Wednesday, May 14, 2014
"If I had my way, I wouldn't be flipping out in a dark, abandoned prison. I'd be at home, in my boxers, sippin' tea. The 'sleepytime' kind. Yeah."
If the day ever comes when agencies like the FBI, CIA and NSA can't handle an enemy thrown their way, hopefully another agency will step up and fill the void. The thing is, that new opponent might be of the supernatural/monster/undead variety, which may require a different type of group. And a different type of hero, like Jack Kraken in Jack Kraken One-Shot from Dark Horse Comics. The issue is written by Tim Seeley, illustrated by Seeley, Ross Campbell and Jim Terry, colored by Carlos Badilla and lettered by Crank!.
Jack Kraken is a man with a penchant for two things: clandestine infiltration missions and having a good time while on them. In Jack Kraken One-Shot, he's placed in three different missions courtesy of three different stories--"Race Relations," "The Ballad of Liadain Orlaith" and "Who is Jack Kraken?"--that provide varied situations for him to show off his talents. The first puts him in a haunted hospital looking for someone, the second trying to prevent a centuries old baby-snatcher and the third against a relic of a different era fighting for survival. All three provide more detail on who Jack Kraken is: a rather fun-loving, trigger-happy agent for the Humanoid Interaction Management (H.I.M.) agency.
Two of the three stories have been previously published, while the third was created specifically for Jack Kraken One-Shot. All three taken together provide a pretty solid understanding of what makes Jack Kraken tick and Seeley has infused him with a lot of cool. There will inevitably be Deadpool comparisons (even their looks are similar), but Jack Kraken seems to be something of a hybrid between the aforementioned Merc with a Mouth and Hellboy. Both characters handle themselves exceedingly well, face all manner of opponent and bring a rather unique perspective to their daily routines. Seeley's dialogue is especially sharp, providing some great insights into what makes Jack Kraken tick; this shines especially well in his conversations with Agent Welles.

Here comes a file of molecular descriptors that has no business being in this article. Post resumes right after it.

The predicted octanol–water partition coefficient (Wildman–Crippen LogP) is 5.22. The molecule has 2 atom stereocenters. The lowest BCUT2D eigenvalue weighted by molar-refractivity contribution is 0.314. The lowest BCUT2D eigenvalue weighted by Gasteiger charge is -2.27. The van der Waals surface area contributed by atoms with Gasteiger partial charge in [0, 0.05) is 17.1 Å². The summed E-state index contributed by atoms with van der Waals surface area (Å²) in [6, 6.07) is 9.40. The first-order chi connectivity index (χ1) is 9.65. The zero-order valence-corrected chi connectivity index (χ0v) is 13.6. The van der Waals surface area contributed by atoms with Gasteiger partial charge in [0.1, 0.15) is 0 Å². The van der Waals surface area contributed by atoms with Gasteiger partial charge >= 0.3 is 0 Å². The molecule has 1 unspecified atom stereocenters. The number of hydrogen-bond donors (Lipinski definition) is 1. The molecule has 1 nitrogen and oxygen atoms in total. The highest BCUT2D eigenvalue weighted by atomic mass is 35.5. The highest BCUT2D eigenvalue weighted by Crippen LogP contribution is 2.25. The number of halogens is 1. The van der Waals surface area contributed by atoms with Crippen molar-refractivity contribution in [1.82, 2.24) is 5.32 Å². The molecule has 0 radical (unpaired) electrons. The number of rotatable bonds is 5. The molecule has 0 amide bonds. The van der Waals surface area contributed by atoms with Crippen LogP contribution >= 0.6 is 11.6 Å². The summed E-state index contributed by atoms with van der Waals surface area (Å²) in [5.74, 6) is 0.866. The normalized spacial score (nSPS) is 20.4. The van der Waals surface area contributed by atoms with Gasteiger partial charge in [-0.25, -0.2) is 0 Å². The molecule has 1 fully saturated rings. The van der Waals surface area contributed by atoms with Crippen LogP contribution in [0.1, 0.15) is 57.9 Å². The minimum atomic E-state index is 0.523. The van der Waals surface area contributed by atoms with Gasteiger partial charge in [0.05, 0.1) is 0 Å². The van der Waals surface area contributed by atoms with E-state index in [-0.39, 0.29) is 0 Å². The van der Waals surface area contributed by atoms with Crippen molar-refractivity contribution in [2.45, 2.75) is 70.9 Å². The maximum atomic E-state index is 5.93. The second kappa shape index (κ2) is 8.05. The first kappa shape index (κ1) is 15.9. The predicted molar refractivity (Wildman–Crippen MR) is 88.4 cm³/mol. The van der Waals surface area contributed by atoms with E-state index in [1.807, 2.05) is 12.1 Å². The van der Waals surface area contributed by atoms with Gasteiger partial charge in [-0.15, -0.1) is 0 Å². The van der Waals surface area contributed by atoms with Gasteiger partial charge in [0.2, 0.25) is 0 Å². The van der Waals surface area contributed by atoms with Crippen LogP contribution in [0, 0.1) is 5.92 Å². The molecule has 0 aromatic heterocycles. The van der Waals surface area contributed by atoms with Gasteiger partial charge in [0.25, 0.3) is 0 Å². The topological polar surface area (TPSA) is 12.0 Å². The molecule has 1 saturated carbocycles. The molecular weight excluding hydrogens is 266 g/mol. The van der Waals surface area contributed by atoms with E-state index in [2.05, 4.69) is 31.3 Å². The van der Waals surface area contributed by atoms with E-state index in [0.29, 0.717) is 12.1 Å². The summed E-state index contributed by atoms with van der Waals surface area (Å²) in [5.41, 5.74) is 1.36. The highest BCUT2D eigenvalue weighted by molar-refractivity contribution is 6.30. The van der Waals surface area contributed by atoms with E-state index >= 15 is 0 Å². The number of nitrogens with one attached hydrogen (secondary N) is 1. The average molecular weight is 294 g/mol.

Considering Jack Kraken One-Shot has three different artists, there really isn't much of a difference across the three stories. Each artist handles their story very well and provides a very consistent look throughout the entirety of the book. Jack Kraken is illustrated as muscular and lithe, visually more than competent enough to handle any mission he's sent on. He sports rather unique arms that stay hidden until he needs them and the art team does a fantastic job making him look regular when he needs to. There are some pretty good action shots throughout the book as well that underscore the line of work Jack Kraken is in, pitting him against some pretty interesting looking opponents.
Jack Kraken One-Shot is a really fun book to read. It doesn't take itself too seriously and recognizes that the book doesn't have to rely on its title character to carry the load all the time. Sure, Jack Kraken gets most of the attention, but the world around him created by Seeley goes a long way to inviting the reader in and demonstrates clever world-building. The use of three stories give the reader three perspectives on the character and manages to offer a rather complete picture of what to expect from him. Varied art styles feel uniform enough that there are no really jarring transitions from one story to the next as well, with a myriad of different monsters thrown in for good measure. Jack Kraken One-Shot is a book that is pretty enjoyable and doesn't expect the reader to invest too much thought in reading it, but the opportunity is there with a character like Jack Kraken to get really pensive if you want to.
Jack Kraken One-Shot is in stores now with interiors below.